Fwd: Do you support the right to peaceful protest?
- ----- Forwarded message from Christopher Calhoun <publicpolicy@...> ----
Date: 25 Jun 2002 23:47:02 -0000
From: Christopher Calhoun <publicpolicy@...>
Subject: Do you support the right to peaceful protest?
To: Gretchen Begley <gbegley@...>
Cesar Chavez' marches. Pride marches. Martin Luther
King, Jr.'s nonviolent civil rights movement, the suffragists
who fought for women's right to vote. All of them used
a powerful tool for change: direct action through public
But that right has always been threatened and chilled
by stiff penalties and sentences -- even when protesters
engage in no violent or destructive behavior. Now a
movement is building across America to change our laws
so that nonviolent protesters' fines and prison sentences
will be greatly reduced. California is considering
such a law now, limiting jail time to two days and
fines to $100. Support this basic democratic right
by telling your legislators to pass SB 1680.
You can take action on this alert either via email
(please see directions below) or via the web at:
Spread the word. Use the power of your address book.
Don't limit your action to yourself. Visit the web
address below and tell your friends to take action
on this important campaign!
We encourage you to take action by October 14, 2002
Support the Right to Nonviolent Protest
Protest. Marches. Democratic action.
When people care enough to demonstrate in the streets,
it's because they believe in our country's ideals of
democracy and freedom. But too often, those in authority
see political protest, whether it's about the environment,
about the effects of globalization in the world economy,
about police abuses, about LGBT freedom, about women's
rights, or about flaws in our criminal justice system
such as racial profiling, as a threat to be shut down,
or a crime to be punished harshly.
In fact, harsh penalties are frequently applied to
peaceful protesters who haven't harmed a person or
anybody's property, and who haven't blocked a medical
facility or a private home. For such protesters, 6
months in jail and fines of up to $1000 are inappropriate,
and SB 1680 changes that by reducing prison time to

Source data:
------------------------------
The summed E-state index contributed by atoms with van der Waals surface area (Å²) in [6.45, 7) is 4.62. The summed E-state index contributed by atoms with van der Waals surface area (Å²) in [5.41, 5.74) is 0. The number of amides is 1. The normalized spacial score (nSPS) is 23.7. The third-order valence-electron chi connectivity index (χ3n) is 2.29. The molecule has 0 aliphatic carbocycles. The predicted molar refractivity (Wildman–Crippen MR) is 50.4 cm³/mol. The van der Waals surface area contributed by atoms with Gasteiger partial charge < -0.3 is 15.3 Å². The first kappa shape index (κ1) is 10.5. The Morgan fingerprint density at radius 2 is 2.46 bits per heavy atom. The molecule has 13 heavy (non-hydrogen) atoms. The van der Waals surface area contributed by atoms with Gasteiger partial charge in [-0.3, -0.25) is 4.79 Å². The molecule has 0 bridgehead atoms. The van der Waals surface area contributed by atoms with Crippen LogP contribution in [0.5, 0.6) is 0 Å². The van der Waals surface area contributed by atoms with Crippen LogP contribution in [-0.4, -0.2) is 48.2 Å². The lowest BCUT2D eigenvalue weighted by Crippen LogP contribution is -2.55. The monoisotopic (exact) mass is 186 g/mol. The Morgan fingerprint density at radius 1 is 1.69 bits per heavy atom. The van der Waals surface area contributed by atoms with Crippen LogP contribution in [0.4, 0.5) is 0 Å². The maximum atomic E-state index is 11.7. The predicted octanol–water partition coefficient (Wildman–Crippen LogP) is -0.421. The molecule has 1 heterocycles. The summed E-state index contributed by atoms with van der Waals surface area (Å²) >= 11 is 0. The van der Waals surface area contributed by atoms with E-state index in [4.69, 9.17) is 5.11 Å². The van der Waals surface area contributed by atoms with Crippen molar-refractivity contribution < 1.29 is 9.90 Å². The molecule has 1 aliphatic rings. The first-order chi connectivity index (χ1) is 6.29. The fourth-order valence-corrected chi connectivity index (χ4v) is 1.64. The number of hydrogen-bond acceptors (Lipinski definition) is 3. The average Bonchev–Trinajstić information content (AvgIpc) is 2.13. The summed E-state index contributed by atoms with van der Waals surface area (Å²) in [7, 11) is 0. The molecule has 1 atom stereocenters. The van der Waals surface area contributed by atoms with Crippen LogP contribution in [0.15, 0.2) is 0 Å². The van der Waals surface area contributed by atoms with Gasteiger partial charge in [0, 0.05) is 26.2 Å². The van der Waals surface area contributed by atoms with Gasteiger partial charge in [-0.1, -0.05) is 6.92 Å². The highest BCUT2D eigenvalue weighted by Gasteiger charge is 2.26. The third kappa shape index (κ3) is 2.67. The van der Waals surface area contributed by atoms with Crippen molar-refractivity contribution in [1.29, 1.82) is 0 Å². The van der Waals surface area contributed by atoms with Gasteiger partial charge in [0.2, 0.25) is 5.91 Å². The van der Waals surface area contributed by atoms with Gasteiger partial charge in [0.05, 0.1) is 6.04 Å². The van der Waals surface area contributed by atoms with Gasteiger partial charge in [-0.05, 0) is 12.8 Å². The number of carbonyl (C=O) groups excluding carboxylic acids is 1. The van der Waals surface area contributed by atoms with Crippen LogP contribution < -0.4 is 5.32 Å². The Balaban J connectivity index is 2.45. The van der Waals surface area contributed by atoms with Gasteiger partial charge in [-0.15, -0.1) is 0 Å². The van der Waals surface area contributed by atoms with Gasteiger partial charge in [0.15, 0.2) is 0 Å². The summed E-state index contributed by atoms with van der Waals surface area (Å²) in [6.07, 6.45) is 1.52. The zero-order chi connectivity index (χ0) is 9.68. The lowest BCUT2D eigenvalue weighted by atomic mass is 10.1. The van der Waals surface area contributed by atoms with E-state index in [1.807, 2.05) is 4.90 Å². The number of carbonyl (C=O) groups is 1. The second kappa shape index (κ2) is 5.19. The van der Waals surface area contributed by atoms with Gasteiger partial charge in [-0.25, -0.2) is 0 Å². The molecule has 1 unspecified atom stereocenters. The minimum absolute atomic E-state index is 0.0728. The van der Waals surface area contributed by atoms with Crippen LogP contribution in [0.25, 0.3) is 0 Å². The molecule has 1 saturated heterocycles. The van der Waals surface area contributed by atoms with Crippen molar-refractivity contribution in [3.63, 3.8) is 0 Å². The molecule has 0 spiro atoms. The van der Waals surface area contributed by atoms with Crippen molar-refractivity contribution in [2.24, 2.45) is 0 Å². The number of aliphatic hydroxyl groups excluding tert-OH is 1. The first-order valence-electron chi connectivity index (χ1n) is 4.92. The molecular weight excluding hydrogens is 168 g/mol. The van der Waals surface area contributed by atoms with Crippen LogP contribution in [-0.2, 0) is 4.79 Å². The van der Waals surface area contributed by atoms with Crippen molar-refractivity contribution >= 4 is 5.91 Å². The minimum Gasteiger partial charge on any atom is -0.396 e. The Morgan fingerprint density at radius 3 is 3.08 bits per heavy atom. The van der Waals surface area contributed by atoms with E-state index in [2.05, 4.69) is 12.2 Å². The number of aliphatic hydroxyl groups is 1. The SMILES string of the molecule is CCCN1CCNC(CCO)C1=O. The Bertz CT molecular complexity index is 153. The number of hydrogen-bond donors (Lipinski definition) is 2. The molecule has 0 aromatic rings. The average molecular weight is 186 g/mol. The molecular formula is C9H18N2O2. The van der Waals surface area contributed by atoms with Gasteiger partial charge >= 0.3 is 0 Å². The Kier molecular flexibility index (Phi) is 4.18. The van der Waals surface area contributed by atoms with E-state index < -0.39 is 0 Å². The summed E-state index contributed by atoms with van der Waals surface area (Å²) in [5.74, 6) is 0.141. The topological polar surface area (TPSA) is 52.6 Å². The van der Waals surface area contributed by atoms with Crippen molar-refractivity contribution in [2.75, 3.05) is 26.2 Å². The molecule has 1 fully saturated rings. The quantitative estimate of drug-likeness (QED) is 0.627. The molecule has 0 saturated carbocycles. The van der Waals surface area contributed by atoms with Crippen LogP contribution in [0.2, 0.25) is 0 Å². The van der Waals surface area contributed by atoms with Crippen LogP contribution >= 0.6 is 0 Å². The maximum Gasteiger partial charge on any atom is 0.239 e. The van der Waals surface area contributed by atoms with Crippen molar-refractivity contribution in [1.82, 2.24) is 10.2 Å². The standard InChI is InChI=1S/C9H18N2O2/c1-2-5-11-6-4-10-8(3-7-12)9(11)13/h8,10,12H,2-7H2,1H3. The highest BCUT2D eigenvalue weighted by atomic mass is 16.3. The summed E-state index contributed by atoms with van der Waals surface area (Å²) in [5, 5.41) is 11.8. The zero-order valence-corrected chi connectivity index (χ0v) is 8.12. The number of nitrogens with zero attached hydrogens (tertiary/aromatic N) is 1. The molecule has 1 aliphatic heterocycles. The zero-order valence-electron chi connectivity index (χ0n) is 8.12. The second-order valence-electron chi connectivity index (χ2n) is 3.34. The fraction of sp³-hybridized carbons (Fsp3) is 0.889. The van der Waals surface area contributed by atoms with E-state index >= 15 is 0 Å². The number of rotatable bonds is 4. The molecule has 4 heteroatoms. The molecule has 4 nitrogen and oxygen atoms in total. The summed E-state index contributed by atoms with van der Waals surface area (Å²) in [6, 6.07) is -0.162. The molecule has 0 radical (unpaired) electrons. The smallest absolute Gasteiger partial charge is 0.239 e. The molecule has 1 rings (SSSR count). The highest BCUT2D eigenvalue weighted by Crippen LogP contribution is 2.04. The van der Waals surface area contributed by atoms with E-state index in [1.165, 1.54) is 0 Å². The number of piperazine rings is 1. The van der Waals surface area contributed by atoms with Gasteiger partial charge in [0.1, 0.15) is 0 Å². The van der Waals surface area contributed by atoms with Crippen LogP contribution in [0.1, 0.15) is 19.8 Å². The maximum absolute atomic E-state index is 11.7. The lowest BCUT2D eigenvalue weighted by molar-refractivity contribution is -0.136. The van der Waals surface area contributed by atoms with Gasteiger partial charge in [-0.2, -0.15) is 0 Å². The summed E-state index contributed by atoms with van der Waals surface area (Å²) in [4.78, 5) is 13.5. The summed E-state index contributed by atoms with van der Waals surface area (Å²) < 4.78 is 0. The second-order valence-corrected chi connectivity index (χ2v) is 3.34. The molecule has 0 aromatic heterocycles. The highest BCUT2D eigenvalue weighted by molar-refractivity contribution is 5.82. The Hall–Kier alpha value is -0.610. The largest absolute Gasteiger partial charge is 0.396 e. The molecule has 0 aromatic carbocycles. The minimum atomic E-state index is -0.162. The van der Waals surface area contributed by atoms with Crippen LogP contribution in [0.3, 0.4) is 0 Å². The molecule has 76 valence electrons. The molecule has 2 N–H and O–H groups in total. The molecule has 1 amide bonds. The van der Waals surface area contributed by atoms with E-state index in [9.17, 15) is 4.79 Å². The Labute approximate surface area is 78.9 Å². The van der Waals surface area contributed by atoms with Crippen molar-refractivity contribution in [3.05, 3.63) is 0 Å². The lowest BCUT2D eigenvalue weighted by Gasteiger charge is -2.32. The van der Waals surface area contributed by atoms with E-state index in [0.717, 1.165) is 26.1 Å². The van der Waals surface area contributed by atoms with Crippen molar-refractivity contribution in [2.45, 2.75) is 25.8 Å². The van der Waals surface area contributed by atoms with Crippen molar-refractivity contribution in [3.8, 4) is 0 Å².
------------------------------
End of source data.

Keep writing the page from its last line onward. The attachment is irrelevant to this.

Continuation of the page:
two days and fines to $100.
Help strengthen our right to peaceful protest by supporting
INSTRUCTIONS TO RESPOND VIA THE WEB:
If you have access to a web browser, you can take action
on this alert by going to the following URL:
INSTRUCTIONS TO RESPOND VIA EMAIL:
Just choose the "reply to sender" option on your email
Your letter will be addressed and sent to:
Governor Gray Davis
Assembly Member Hannah-Beth Jackson
----THIS LETTER WILL BE SENT IN YOUR NAME----
I urge you to support SB 1680, a bill by Senator Polanco
that reduces the stiff penalties and jail sentences
that can currently be handed out for nonviolent, nondestructive,
public protest. SB 1680 recognizes clearly that violent
protest or protest that damages property, blocks access
to medical facilities, or blocks entrances to private
homes is a greater offense, and it does not change
the current penalties for these activities. But individuals
who engage in none of these activities have the right
to engage nonviolently in public protest, and our current
laws impinge on that right.
Our nation has evolved toward greater equality and
liberty through the commitment and engagement of people
who care enough to make their views known publicly
through demonstrations and protest. The civil rights
movement, the farm workers' rights movement, the women's
movement, and the LGBT struggle for equality have all
used the tools of public protest to make our country
and our state a better place for all. The U.S. Constitution
guarantees us the right to free expression and free
assembly, but laws such as California's current laws
that harshly penalize nonviolent protest interfere
with those rights. It's time to stop throwing Californians
in jail for six months simply because they believe
in a cause strongly enough to take to the streets.
From the the time of the Revolutionary War to the present,
encompassing every major civil rights movement in the
last century, Americans have a history of having the
courage of our convictions -- and demonstrating that
courage in public through nonviolent demonstrations.
California should stop standing in the way of nonviolent
----END OF LETTER TO BE SENT----
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Isla Vista, CA 93117
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